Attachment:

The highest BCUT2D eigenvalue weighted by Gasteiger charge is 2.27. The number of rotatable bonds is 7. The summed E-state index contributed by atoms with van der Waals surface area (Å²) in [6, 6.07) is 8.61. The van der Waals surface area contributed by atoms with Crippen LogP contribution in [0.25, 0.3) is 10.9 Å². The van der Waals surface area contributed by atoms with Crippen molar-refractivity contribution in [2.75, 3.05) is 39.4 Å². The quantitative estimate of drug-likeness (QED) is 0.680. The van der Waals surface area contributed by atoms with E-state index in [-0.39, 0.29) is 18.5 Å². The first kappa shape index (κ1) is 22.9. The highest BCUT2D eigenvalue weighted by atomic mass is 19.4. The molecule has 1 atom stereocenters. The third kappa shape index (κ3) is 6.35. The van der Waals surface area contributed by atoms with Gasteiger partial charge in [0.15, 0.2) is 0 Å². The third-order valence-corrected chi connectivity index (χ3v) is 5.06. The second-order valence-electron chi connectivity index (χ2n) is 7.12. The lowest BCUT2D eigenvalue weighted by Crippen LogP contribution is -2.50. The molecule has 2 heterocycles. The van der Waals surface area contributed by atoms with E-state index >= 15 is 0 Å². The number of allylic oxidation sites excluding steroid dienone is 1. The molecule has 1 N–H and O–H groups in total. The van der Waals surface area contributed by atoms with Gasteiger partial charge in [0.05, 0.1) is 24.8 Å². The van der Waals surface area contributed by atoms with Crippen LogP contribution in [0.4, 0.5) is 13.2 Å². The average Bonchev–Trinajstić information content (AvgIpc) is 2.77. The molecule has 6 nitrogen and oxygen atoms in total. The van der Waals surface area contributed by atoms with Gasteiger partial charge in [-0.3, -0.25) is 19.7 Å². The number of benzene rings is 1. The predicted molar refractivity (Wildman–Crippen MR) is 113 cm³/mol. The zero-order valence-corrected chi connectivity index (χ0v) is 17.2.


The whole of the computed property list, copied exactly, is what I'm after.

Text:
The highest BCUT2D eigenvalue weighted by Gasteiger charge is 2.27. The number of rotatable bonds is 7. The summed E-state index contributed by atoms with van der Waals surface area (Å²) in [6, 6.07) is 8.61. The van der Waals surface area contributed by atoms with Crippen LogP contribution in [0.25, 0.3) is 10.9 Å². The van der Waals surface area contributed by atoms with Crippen molar-refractivity contribution in [2.75, 3.05) is 39.4 Å². The quantitative estimate of drug-likeness (QED) is 0.680. The van der Waals surface area contributed by atoms with E-state index in [-0.39, 0.29) is 18.5 Å². The first kappa shape index (κ1) is 22.9. The highest BCUT2D eigenvalue weighted by atomic mass is 19.4. The molecule has 1 atom stereocenters. The third kappa shape index (κ3) is 6.35. The van der Waals surface area contributed by atoms with Gasteiger partial charge in [0.15, 0.2) is 0 Å². The third-order valence-corrected chi connectivity index (χ3v) is 5.06. The second-order valence-electron chi connectivity index (χ2n) is 7.12. The lowest BCUT2D eigenvalue weighted by Crippen LogP contribution is -2.50. The molecule has 2 heterocycles. The van der Waals surface area contributed by atoms with E-state index >= 15 is 0 Å². The number of allylic oxidation sites excluding steroid dienone is 1. The molecule has 1 N–H and O–H groups in total. The van der Waals surface area contributed by atoms with Gasteiger partial charge in [0.05, 0.1) is 24.8 Å². The van der Waals surface area contributed by atoms with Crippen LogP contribution in [0.4, 0.5) is 13.2 Å². The average Bonchev–Trinajstić information content (AvgIpc) is 2.77. The molecule has 6 nitrogen and oxygen atoms in total. The van der Waals surface area contributed by atoms with Gasteiger partial charge in [-0.3, -0.25) is 19.7 Å². The number of benzene rings is 1. The predicted molar refractivity (Wildman–Crippen MR) is 113 cm³/mol. The zero-order valence-corrected chi connectivity index (χ0v) is 17.2.